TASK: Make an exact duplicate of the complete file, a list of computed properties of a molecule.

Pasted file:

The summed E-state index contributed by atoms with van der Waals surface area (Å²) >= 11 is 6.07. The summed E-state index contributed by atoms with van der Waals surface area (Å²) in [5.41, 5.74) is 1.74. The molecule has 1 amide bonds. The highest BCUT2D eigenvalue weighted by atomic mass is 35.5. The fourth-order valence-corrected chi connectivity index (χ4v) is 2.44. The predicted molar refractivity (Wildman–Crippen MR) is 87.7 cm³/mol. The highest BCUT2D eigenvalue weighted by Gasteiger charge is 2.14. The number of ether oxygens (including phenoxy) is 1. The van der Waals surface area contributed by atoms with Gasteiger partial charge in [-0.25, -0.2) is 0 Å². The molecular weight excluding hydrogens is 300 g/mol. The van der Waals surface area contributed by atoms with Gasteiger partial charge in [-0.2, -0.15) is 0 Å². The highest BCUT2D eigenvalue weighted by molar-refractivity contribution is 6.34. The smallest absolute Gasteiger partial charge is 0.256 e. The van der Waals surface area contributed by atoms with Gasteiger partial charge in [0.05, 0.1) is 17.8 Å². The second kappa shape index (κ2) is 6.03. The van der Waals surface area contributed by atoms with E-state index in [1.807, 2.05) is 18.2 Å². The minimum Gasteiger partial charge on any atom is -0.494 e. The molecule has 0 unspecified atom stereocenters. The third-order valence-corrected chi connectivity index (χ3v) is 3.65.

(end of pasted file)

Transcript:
The summed E-state index contributed by atoms with van der Waals surface area (Å²) >= 11 is 6.07. The summed E-state index contributed by atoms with van der Waals surface area (Å²) in [5.41, 5.74) is 1.74. The molecule has 1 amide bonds. The highest BCUT2D eigenvalue weighted by atomic mass is 35.5. The fourth-order valence-corrected chi connectivity index (χ4v) is 2.44. The predicted molar refractivity (Wildman–Crippen MR) is 87.7 cm³/mol. The highest BCUT2D eigenvalue weighted by Gasteiger charge is 2.14. The number of ether oxygens (including phenoxy) is 1. The van der Waals surface area contributed by atoms with Gasteiger partial charge in [-0.25, -0.2) is 0 Å². The molecular weight excluding hydrogens is 300 g/mol. The van der Waals surface area contributed by atoms with Gasteiger partial charge in [-0.2, -0.15) is 0 Å². The highest BCUT2D eigenvalue weighted by molar-refractivity contribution is 6.34. The smallest absolute Gasteiger partial charge is 0.256 e. The van der Waals surface area contributed by atoms with Gasteiger partial charge in [0.05, 0.1) is 17.8 Å². The second kappa shape index (κ2) is 6.03. The van der Waals surface area contributed by atoms with E-state index in [1.807, 2.05) is 18.2 Å². The minimum Gasteiger partial charge on any atom is -0.494 e. The molecule has 0 unspecified atom stereocenters. The third-order valence-corrected chi connectivity index (χ3v) is 3.65.